Pondera County Commissioners have suspended Sheriff Carl Suta pending the outcome of his official misconduct case.
About two dozen people came in attend the brief meeting. Only one person spoke up about Suta during the hearing. She stated that Suta had given out her personal information to a person stalking her. When she approached Suta, she said that he apologized.
After that, the commissioners voted to suspend Suta pending the outcome of the case involving a charge of official misconduct against him. Commissioners also voted that Suta will receive his pay during his suspension.
Suta was charged last week with a misdemeanor count of official misconduct.
According to court documents, Pondera County Attorney Mary Ann Ries referred the allegation of misconduct by Suta to the Division of Criminal Investigation of the Montana Department of Justice.
Ries told the agent she had received an e-mail from a Child & Family Services caseworker about a father bringing a complete law enforcement investigative file with him to the office.
The father reportedly told the caseworker that Suta had given him the file, even though Toole County was handling the investigation
It also appeared that Suta had set up forensic interviews with the children in the case, even though Suta was not an investigator. When the agent interviewed Suta, Suta said he had once given the father the file.
Suta said that the normal procedure is to contact the County Attorney, but he did not in this case.
When the agent questioned Suta about the laws governing the dissemination of confidential criminal justice information, Suta allegedly ended the interview.
Suta has declined to comment about the charge.
Suta has filed for reelection as Sheriff; so far, two other candidates have filed: Robert Skorupa and Ross Drishinski.
Here is the relevant section of Montana Code that the County Commissioners are following:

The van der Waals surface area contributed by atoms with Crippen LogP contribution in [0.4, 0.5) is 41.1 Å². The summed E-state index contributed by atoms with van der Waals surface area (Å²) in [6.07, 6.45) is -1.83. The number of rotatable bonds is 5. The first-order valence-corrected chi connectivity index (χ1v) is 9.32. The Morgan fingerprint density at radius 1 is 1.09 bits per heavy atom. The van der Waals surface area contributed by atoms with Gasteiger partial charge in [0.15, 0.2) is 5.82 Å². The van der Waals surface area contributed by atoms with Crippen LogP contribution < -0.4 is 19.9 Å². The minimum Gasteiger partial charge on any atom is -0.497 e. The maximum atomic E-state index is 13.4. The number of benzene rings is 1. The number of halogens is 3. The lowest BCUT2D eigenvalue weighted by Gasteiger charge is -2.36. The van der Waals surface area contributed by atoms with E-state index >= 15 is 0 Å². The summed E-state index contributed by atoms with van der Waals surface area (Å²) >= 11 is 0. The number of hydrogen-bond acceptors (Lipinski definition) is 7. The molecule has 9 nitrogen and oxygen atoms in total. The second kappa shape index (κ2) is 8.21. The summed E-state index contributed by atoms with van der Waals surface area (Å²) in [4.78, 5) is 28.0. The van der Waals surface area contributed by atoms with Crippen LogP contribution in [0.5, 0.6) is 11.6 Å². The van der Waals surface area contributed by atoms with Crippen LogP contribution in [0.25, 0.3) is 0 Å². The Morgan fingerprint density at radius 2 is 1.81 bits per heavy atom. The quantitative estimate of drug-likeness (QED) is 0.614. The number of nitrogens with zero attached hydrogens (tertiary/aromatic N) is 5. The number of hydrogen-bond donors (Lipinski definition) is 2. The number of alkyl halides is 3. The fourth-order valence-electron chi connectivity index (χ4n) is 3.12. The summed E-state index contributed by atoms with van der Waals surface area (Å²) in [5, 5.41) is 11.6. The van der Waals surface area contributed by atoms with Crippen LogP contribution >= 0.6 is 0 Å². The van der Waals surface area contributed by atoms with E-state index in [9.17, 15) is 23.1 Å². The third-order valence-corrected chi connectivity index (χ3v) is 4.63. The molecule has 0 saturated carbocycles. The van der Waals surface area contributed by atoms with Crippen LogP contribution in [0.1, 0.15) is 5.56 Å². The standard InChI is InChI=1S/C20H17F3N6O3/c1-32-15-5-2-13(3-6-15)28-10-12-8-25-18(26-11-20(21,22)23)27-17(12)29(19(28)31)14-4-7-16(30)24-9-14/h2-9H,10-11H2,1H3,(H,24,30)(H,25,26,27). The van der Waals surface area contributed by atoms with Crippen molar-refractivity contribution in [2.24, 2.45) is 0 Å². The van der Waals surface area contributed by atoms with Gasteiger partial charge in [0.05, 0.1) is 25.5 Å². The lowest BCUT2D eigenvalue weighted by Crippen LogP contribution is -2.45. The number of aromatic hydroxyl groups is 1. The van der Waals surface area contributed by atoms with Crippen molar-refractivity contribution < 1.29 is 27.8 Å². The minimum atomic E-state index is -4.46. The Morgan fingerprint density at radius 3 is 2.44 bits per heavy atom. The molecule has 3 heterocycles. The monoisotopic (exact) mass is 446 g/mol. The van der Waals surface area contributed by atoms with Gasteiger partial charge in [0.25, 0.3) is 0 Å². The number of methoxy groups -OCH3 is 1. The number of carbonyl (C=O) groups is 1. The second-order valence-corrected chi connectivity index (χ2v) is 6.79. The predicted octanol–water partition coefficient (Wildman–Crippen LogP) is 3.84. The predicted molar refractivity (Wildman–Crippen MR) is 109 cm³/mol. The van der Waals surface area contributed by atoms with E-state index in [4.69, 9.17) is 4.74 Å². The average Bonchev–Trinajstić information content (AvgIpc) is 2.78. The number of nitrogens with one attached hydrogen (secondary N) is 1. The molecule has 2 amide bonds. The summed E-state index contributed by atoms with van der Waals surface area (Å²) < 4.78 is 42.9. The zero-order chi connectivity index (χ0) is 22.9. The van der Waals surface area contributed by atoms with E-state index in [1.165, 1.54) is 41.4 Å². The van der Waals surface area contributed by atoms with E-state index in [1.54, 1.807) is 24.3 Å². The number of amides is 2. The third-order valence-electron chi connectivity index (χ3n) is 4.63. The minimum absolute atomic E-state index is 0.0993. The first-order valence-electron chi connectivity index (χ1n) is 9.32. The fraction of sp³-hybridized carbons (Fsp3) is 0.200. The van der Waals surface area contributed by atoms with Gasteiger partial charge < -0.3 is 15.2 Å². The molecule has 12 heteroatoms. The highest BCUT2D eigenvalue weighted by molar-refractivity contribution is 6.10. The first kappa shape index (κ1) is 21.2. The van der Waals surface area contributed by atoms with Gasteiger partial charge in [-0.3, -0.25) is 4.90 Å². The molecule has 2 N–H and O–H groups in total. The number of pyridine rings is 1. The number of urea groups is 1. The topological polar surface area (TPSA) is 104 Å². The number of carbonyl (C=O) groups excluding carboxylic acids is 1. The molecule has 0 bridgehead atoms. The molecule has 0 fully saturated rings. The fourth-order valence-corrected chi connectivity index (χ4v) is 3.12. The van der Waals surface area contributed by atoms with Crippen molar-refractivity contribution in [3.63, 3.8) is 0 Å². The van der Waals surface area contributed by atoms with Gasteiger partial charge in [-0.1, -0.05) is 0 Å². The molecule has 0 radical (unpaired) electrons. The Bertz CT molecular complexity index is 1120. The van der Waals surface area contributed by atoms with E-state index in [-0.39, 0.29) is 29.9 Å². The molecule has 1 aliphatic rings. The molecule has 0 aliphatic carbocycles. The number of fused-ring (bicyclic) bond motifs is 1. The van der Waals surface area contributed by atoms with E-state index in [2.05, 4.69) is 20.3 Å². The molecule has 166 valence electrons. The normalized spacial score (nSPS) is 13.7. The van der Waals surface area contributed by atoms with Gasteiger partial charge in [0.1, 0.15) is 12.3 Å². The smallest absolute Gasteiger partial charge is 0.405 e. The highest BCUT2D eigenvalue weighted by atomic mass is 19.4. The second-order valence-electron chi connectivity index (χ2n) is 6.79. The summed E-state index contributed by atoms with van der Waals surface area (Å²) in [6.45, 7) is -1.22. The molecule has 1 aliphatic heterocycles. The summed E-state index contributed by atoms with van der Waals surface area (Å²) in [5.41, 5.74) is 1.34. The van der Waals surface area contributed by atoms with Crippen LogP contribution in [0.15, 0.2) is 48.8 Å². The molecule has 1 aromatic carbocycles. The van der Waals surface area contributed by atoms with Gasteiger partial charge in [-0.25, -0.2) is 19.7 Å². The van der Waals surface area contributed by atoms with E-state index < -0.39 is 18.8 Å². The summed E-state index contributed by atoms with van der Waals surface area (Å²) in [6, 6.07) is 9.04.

45-7-401. Official misconduct. (1) A public servant commits the offense of official misconduct when in an official capacity the public servant commits any of the following acts:
(a) purposely or negligently fails to perform any mandatory duty as required by law or by a court of competent jurisdiction;
(b) knowingly performs an act in an official capacity that the public servant knows is forbidden by law;
(c) with the purpose to obtain a personal advantage or an advantage for another, performs an act in excess of the public servant's lawful authority;
(d) solicits or knowingly accepts for the performance of any act a fee or reward that the public servant knows is not authorized by law; or
(e) knowingly conducts a meeting of a public agency in violation of 2-3-203.
(2) A public servant convicted of the offense of official misconduct shall be fined not to exceed $500 or be imprisoned in the county jail for a term not to exceed 6 months, or both.
(3) The district court has exclusive jurisdiction in prosecutions under this section. Any action for official misconduct must be commenced by an information filed after leave to file has been granted by the district court or after a grand jury indictment has been found.
(4) A public servant who has been charged as provided in subsection (3) may be suspended from office without pay pending final judgment. Upon final judgment of conviction, the public servant shall permanently forfeit the public servant's office. Upon acquittal, the public servant must be reinstated in office and must receive all backpay.